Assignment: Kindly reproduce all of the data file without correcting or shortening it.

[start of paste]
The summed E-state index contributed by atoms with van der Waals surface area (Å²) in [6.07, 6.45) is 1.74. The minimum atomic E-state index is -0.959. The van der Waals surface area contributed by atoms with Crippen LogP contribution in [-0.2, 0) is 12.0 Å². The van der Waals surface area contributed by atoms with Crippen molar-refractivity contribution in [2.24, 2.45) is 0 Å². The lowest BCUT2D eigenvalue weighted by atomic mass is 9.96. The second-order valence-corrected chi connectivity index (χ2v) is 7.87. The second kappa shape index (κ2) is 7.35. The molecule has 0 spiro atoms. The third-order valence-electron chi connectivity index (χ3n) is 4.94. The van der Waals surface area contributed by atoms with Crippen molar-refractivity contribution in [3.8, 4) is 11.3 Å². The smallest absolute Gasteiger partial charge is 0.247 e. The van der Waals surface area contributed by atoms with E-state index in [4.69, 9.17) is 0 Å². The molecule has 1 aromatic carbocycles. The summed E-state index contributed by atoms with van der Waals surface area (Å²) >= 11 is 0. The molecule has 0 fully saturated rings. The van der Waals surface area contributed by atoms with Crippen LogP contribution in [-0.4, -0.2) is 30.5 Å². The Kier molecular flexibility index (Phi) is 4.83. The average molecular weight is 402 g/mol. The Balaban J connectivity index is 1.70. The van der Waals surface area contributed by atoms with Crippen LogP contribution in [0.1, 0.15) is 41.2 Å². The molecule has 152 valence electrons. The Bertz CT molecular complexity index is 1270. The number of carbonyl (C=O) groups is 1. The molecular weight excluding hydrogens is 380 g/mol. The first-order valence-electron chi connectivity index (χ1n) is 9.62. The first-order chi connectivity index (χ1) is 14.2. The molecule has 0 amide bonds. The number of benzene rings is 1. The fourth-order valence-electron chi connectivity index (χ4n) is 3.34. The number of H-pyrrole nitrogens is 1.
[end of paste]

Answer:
The summed E-state index contributed by atoms with van der Waals surface area (Å²) in [6.07, 6.45) is 1.74. The minimum atomic E-state index is -0.959. The van der Waals surface area contributed by atoms with Crippen LogP contribution in [-0.2, 0) is 12.0 Å². The van der Waals surface area contributed by atoms with Crippen molar-refractivity contribution in [2.24, 2.45) is 0 Å². The lowest BCUT2D eigenvalue weighted by atomic mass is 9.96. The second-order valence-corrected chi connectivity index (χ2v) is 7.87. The second kappa shape index (κ2) is 7.35. The molecule has 0 spiro atoms. The third-order valence-electron chi connectivity index (χ3n) is 4.94. The van der Waals surface area contributed by atoms with Crippen molar-refractivity contribution in [3.8, 4) is 11.3 Å². The smallest absolute Gasteiger partial charge is 0.247 e. The van der Waals surface area contributed by atoms with E-state index in [4.69, 9.17) is 0 Å². The molecule has 1 aromatic carbocycles. The summed E-state index contributed by atoms with van der Waals surface area (Å²) >= 11 is 0. The molecule has 0 fully saturated rings. The van der Waals surface area contributed by atoms with Crippen LogP contribution in [-0.4, -0.2) is 30.5 Å². The Kier molecular flexibility index (Phi) is 4.83. The average molecular weight is 402 g/mol. The Balaban J connectivity index is 1.70. The van der Waals surface area contributed by atoms with Crippen LogP contribution in [0.1, 0.15) is 41.2 Å². The molecule has 152 valence electrons. The Bertz CT molecular complexity index is 1270. The number of carbonyl (C=O) groups is 1. The molecular weight excluding hydrogens is 380 g/mol. The first-order valence-electron chi connectivity index (χ1n) is 9.62. The first-order chi connectivity index (χ1) is 14.2. The molecule has 0 amide bonds. The number of benzene rings is 1. The fourth-order valence-electron chi connectivity index (χ4n) is 3.34. The number of H-pyrrole nitrogens is 1.